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DATA RETENTION BY ISP’s AND THE LAW: Ignorance is not an excuse



As I have always said, technology and the internet can be a hard place to navigate. I’m not talking about trying to find a torrent for your favorite show that is least likely to be a virus. I mean, staying out of trouble while you are online. The very field of Internet Law or Cyber Law is a comparatively new one, and naturally, not everyone realises that certain activities are prohibited. You may even think you were abiding by the law in some cases. But is ignorance of the law, a valid defence?

I am afraid not.

Unless you live under a rock, chances are that you have a digital presence. As a matter of fact, in 2017, chances are that the rock you live under also has wi-fi coverage. Social media went from being restricted to “the cool kids” back in the day, to everyone and their neighbour and grandma.

While it is great that such tremendous developments have happened in technology, we should also concern ourselves with the fine print that goes along with such advances.

Did you know that your Internet Service Provider (ISP) may keep track of all online activity that occurs, even on your private computers? Whether or not they keep “logs” of the websites you visited, forms you filled out, and sometimes even sensitive information, is up to the ISP itself. However, it is the norm for ISP’s to keep information known as “metadata” on their users. This information usually includes your IP address, identifying information and bandwidth used.

Most of you may have heard about the recent Australian Federal Government scheme for mandatory data retention which has made it law for Australian ISP’s to hold customer metadata for a minimum of two years duration. Most of you may or may not additionally know that this scheme makes it legal for numerous government agencies such as the AFP and the ASIO to access said metadata without the need for a warrant.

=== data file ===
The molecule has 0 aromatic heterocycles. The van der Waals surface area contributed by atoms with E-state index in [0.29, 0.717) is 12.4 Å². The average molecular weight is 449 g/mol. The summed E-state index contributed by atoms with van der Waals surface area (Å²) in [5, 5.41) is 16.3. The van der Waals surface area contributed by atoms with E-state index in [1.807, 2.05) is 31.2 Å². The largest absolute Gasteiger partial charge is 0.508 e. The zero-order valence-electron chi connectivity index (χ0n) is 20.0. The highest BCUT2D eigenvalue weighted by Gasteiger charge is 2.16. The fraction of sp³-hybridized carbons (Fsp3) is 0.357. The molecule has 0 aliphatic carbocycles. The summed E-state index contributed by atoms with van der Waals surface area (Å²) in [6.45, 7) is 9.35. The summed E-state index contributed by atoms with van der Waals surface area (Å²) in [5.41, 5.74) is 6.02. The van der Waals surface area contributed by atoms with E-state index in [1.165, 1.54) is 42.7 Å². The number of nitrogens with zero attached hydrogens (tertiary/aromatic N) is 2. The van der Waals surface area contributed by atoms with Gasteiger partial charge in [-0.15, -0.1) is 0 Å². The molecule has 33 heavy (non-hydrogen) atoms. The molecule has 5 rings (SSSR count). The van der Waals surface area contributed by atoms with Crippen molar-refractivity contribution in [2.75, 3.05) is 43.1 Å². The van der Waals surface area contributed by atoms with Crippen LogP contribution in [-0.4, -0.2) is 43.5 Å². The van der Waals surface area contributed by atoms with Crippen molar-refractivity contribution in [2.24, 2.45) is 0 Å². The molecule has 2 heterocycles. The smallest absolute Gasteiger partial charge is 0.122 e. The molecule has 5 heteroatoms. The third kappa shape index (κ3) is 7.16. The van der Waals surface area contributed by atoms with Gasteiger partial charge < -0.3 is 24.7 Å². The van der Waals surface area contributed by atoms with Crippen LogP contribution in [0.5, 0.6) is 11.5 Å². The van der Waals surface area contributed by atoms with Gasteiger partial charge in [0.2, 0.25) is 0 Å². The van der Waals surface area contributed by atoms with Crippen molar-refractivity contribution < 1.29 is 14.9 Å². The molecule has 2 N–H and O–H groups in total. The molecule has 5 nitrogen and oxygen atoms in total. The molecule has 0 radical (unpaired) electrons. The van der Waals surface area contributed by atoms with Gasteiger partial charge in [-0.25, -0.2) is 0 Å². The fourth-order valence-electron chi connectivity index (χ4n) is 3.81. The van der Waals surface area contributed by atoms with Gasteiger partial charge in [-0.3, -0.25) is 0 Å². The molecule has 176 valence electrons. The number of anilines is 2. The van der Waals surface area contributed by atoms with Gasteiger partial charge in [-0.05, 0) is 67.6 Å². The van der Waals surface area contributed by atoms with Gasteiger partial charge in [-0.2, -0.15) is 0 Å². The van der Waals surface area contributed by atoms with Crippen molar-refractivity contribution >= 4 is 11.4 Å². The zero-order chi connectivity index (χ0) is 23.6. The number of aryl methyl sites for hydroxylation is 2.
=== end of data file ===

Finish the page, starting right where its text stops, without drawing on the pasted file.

What does this mean from a legal point of view? Well, for instance, if you (or anyone else) were suspected of being involved in questionable activity on the internet, your ISP must hand over all information they have recorded to the associated authorities.

Now on the other end of the same spectrum, let’s look at where another country stands with regards to ISP data retention. Originally, the lower courts in Canada had adapted a stance similar to Australia. However, more recently in a Supreme Court of Canada decision from 2014, it was ruled that the Police “cannot get subscriber information from Internet service providers without a warrant”.

The reasoning behind this was that there exists a reasonable expectation of privacy, under what is called the Canadian Charter of Rights and Freedoms. The Court held that this expectation extends to internet users. It is worth noting that this decision was passed 8-0 by the Court. That being said, the Police in Canada CAN access this information from your ISP, they are just required to appear before a Judge and convince the Court that a warrant to obtain such identifying information is necessary.

Laws around data retention by ISP’s is not as straightforward as one would hope for it to be. Remember, being ignorant of these laws is not a defence. Most of these laws serve to protect our community from unscrupulous and malicious activities. In a day and age where technology has quickly moved from our work desks into our pockets, it is essential to be aware of the legal side of things.


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